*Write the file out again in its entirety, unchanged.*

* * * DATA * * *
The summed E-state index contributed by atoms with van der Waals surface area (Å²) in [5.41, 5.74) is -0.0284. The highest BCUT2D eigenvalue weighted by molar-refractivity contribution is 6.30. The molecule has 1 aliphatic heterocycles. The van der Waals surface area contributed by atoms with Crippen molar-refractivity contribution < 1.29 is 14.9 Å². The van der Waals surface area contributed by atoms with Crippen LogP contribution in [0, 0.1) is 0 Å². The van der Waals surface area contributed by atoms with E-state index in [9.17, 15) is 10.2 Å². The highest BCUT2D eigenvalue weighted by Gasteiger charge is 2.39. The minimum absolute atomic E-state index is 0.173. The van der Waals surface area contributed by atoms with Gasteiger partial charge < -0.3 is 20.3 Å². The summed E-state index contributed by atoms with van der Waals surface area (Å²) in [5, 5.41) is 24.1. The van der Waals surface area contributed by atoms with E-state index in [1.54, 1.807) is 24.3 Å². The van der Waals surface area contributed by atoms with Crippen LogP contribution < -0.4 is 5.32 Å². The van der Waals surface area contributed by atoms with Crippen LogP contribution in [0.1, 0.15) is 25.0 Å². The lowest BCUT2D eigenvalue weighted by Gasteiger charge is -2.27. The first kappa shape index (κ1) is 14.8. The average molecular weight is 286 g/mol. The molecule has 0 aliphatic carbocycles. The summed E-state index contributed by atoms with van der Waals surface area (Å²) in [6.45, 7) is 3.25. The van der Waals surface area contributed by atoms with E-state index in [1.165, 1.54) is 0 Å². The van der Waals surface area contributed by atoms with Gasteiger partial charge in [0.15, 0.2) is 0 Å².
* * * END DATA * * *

The summed E-state index contributed by atoms with van der Waals surface area (Å²) in [5.41, 5.74) is -0.0284. The highest BCUT2D eigenvalue weighted by molar-refractivity contribution is 6.30. The molecule has 1 aliphatic heterocycles. The van der Waals surface area contributed by atoms with Crippen molar-refractivity contribution < 1.29 is 14.9 Å². The van der Waals surface area contributed by atoms with Crippen LogP contribution in [0, 0.1) is 0 Å². The van der Waals surface area contributed by atoms with E-state index in [9.17, 15) is 10.2 Å². The highest BCUT2D eigenvalue weighted by Gasteiger charge is 2.39. The minimum absolute atomic E-state index is 0.173. The van der Waals surface area contributed by atoms with Gasteiger partial charge < -0.3 is 20.3 Å². The summed E-state index contributed by atoms with van der Waals surface area (Å²) in [5, 5.41) is 24.1. The van der Waals surface area contributed by atoms with E-state index in [1.54, 1.807) is 24.3 Å². The van der Waals surface area contributed by atoms with Crippen LogP contribution < -0.4 is 5.32 Å². The van der Waals surface area contributed by atoms with Crippen LogP contribution in [0.1, 0.15) is 25.0 Å². The lowest BCUT2D eigenvalue weighted by Gasteiger charge is -2.27. The first kappa shape index (κ1) is 14.8. The average molecular weight is 286 g/mol. The molecule has 0 aliphatic carbocycles. The summed E-state index contributed by atoms with van der Waals surface area (Å²) in [6.45, 7) is 3.25. The van der Waals surface area contributed by atoms with E-state index in [1.165, 1.54) is 0 Å². The van der Waals surface area contributed by atoms with Gasteiger partial charge in [0.15, 0.2) is 0 Å².